Ryan Frantz
Local Rationality in Alert Design

Local Rationality

I recently finished reading Sidney Dekker’s Field Guide to Understanding Human Error and an important concept in the book is that of local rationality. Local rationality is the idea that during the events leading up to accidents, people are acting in a way that makes sense to them at the time. All of their knowledge, training, experience, organizational culture, and input from the environment combines to influence the decisions people make and the actions they take.

If you strive to understand what was locally rational to operators, you can start to understand why things happened as they did. You see things from their point of view. It occurred to me that the local rationality principle is not limited to the study of human factors.

Alert Design

In a previous post I described possible sources for good context one can add to alerts that page operators. For example, surfacing the reason the check exists (i.e. something failed in the past and the check is the result of a remediation item) or what additional information the operator can review, are good places to start. However, often left undescribed, is why the alert matters in the first place. Perhaps it’s common knowledge that the check’s importance is implied simply by the fact that it was configured to wake you in the middle of the night. However, I like my sleep, so if a computer is going to wake me up, I want the alert content to be as explicit as possible.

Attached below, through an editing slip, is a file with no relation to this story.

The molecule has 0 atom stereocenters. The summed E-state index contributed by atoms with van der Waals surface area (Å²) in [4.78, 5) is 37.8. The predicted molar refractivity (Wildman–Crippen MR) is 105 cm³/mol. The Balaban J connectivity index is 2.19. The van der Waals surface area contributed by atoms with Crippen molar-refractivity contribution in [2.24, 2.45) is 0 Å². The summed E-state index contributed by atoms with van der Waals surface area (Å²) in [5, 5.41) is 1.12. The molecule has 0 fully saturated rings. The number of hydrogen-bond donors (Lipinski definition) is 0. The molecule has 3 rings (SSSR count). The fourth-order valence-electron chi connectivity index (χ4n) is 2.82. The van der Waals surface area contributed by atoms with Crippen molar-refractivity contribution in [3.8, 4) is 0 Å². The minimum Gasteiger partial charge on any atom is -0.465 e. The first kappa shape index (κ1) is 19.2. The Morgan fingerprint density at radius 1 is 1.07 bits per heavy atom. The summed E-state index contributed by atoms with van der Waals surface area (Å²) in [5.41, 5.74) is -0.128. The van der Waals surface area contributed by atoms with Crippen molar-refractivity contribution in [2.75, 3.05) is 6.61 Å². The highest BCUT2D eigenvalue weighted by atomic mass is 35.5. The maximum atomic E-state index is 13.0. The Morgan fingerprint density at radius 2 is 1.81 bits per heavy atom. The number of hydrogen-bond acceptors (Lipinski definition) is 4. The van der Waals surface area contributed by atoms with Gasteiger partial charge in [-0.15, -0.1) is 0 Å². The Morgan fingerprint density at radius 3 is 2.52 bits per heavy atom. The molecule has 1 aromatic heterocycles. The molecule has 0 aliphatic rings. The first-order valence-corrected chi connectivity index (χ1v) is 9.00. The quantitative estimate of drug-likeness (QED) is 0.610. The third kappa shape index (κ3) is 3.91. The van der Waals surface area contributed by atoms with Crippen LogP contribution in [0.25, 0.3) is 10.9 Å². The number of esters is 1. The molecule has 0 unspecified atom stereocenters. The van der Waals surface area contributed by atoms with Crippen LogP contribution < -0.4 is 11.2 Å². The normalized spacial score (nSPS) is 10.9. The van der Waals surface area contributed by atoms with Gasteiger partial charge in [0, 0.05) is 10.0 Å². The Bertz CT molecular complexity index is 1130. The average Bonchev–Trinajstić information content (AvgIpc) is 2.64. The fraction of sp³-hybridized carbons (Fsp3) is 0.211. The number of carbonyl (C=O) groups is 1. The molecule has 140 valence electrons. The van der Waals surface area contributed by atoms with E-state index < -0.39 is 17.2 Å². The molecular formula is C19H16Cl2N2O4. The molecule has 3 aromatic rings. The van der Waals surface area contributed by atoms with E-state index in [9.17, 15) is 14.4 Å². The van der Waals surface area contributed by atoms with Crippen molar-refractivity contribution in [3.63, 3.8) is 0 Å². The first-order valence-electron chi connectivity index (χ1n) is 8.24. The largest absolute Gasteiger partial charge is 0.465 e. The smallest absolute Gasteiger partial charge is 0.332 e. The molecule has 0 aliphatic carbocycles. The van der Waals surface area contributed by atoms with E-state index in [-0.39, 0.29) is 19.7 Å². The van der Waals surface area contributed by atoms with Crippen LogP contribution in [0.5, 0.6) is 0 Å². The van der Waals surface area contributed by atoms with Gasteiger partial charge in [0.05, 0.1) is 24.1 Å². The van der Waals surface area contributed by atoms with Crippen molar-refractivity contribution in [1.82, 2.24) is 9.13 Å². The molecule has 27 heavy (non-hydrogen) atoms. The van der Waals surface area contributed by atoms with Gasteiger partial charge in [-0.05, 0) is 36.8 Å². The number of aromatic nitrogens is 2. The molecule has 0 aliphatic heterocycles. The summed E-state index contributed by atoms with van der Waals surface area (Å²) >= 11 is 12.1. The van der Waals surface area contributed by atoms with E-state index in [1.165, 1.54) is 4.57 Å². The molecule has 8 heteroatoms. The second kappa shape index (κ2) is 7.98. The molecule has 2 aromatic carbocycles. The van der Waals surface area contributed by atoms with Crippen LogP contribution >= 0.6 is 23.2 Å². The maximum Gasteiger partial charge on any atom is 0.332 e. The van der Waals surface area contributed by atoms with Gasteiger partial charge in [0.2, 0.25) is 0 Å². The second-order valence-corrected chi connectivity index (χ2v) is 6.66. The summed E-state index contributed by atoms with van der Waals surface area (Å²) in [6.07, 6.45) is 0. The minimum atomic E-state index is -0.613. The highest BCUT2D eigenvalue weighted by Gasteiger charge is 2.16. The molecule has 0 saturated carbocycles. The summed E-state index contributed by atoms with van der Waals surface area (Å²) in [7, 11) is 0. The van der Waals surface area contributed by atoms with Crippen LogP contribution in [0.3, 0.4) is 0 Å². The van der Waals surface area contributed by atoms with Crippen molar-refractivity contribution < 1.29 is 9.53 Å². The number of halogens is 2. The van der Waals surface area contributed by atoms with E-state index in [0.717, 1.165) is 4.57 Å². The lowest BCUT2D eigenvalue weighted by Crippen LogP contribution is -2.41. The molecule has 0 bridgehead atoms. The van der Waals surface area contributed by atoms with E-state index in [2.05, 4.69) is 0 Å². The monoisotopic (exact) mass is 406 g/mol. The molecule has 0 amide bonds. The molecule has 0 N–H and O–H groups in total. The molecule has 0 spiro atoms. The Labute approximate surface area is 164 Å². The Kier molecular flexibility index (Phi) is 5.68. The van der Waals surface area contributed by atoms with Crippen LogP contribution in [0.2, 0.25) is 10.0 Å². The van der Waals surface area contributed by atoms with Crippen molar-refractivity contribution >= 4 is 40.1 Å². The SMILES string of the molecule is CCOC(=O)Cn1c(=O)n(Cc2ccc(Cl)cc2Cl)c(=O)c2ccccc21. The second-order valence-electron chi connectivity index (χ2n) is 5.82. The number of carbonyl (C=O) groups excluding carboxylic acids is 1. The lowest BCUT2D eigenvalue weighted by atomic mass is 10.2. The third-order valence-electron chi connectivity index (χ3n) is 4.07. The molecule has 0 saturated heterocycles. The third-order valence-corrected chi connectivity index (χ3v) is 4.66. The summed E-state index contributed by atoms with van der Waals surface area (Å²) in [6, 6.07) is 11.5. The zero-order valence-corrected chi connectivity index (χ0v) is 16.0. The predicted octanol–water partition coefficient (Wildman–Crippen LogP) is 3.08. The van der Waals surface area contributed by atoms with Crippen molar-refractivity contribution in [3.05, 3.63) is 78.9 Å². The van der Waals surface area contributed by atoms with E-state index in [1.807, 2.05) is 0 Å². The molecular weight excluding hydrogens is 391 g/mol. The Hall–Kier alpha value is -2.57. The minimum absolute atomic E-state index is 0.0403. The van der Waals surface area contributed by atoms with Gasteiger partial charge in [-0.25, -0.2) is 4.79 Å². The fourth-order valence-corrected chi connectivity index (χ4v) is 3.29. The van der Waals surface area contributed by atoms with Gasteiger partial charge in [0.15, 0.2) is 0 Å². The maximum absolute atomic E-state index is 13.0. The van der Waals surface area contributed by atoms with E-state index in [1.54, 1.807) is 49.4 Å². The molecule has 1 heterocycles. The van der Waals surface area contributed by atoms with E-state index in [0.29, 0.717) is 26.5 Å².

Be Locally Rational

When writing monitoring checks, be conscious of those things that may seem obvious to you, the check writer, that influence the need for, and design of, the check:

I’m certain there are more questions others think of when they receive alerts, but it all boils down to “Why does it make sense to page me with this alert?” Having that context jumpstarts the response and, frankly, helps motivate the operator. I can say from my own experience that nothing is more demotivating on call than receiving an alert with no coherent background information to at least point me in the right direction to understand what’s happening.

Be locally rational when writing checks. Source your knowledge, training, experience, organizational culture, and input from your environment to help influence the decisions operators make and the actions they take.